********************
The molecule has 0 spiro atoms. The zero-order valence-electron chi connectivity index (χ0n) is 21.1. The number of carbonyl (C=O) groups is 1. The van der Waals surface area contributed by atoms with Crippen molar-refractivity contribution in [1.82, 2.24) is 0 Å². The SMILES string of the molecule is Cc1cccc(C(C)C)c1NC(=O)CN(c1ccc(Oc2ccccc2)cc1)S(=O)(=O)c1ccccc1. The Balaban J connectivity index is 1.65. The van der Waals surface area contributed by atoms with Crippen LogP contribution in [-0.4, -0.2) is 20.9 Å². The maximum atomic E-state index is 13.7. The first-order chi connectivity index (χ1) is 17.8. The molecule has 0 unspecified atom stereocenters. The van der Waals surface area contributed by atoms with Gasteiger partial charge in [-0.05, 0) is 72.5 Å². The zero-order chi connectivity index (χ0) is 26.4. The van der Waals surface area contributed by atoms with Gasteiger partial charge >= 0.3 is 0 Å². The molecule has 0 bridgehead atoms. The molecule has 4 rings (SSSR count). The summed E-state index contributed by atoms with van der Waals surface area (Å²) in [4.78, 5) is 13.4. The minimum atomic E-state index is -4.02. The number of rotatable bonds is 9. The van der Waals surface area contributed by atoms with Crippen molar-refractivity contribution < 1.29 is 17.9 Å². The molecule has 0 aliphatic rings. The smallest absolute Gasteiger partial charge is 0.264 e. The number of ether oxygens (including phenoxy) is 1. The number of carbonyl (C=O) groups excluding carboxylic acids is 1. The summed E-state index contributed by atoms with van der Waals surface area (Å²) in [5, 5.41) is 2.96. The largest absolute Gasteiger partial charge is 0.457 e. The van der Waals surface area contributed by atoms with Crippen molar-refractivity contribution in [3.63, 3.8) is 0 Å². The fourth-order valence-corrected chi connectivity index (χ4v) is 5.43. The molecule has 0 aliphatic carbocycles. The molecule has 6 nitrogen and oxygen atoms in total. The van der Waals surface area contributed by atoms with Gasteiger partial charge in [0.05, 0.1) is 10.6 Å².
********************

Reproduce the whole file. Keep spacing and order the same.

The molecule has 0 spiro atoms. The zero-order valence-electron chi connectivity index (χ0n) is 21.1. The number of carbonyl (C=O) groups is 1. The van der Waals surface area contributed by atoms with Crippen molar-refractivity contribution in [1.82, 2.24) is 0 Å². The SMILES string of the molecule is Cc1cccc(C(C)C)c1NC(=O)CN(c1ccc(Oc2ccccc2)cc1)S(=O)(=O)c1ccccc1. The Balaban J connectivity index is 1.65. The van der Waals surface area contributed by atoms with Crippen LogP contribution in [-0.4, -0.2) is 20.9 Å². The maximum atomic E-state index is 13.7. The first-order chi connectivity index (χ1) is 17.8. The molecule has 0 unspecified atom stereocenters. The van der Waals surface area contributed by atoms with Gasteiger partial charge in [-0.05, 0) is 72.5 Å². The zero-order chi connectivity index (χ0) is 26.4. The van der Waals surface area contributed by atoms with Gasteiger partial charge >= 0.3 is 0 Å². The molecule has 0 bridgehead atoms. The molecule has 4 rings (SSSR count). The summed E-state index contributed by atoms with van der Waals surface area (Å²) in [4.78, 5) is 13.4. The minimum atomic E-state index is -4.02. The number of rotatable bonds is 9. The van der Waals surface area contributed by atoms with Crippen molar-refractivity contribution < 1.29 is 17.9 Å². The molecule has 0 aliphatic rings. The smallest absolute Gasteiger partial charge is 0.264 e. The number of ether oxygens (including phenoxy) is 1. The number of carbonyl (C=O) groups excluding carboxylic acids is 1. The summed E-state index contributed by atoms with van der Waals surface area (Å²) in [5, 5.41) is 2.96. The largest absolute Gasteiger partial charge is 0.457 e. The van der Waals surface area contributed by atoms with Crippen molar-refractivity contribution in [3.63, 3.8) is 0 Å². The fourth-order valence-corrected chi connectivity index (χ4v) is 5.43. The molecule has 0 aliphatic carbocycles. The molecule has 6 nitrogen and oxygen atoms in total. The van der Waals surface area contributed by atoms with Gasteiger partial charge in [0.05, 0.1) is 10.6 Å².